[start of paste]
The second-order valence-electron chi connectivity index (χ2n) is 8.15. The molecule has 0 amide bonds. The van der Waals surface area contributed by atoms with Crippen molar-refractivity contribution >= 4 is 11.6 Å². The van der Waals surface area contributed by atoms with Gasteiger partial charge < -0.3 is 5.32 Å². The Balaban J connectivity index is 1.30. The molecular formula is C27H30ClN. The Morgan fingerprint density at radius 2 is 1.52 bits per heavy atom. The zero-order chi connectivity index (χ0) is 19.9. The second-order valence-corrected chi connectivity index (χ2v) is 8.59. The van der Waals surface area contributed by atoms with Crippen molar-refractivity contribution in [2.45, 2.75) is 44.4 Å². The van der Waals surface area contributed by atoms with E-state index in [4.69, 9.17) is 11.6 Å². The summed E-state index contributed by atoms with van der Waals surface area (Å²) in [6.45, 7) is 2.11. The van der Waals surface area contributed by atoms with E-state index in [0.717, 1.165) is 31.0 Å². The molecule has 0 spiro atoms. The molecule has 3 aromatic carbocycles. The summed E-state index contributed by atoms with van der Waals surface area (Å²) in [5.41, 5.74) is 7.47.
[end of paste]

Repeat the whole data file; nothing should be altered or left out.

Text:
The second-order valence-electron chi connectivity index (χ2n) is 8.15. The molecule has 0 amide bonds. The van der Waals surface area contributed by atoms with Crippen molar-refractivity contribution >= 4 is 11.6 Å². The van der Waals surface area contributed by atoms with Gasteiger partial charge < -0.3 is 5.32 Å². The Balaban J connectivity index is 1.30. The molecular formula is C27H30ClN. The Morgan fingerprint density at radius 2 is 1.52 bits per heavy atom. The zero-order chi connectivity index (χ0) is 19.9. The second-order valence-corrected chi connectivity index (χ2v) is 8.59. The van der Waals surface area contributed by atoms with Crippen molar-refractivity contribution in [2.45, 2.75) is 44.4 Å². The van der Waals surface area contributed by atoms with E-state index in [4.69, 9.17) is 11.6 Å². The summed E-state index contributed by atoms with van der Waals surface area (Å²) in [6.45, 7) is 2.11. The van der Waals surface area contributed by atoms with E-state index in [0.717, 1.165) is 31.0 Å². The molecule has 0 spiro atoms. The molecule has 3 aromatic carbocycles. The summed E-state index contributed by atoms with van der Waals surface area (Å²) in [5.41, 5.74) is 7.47.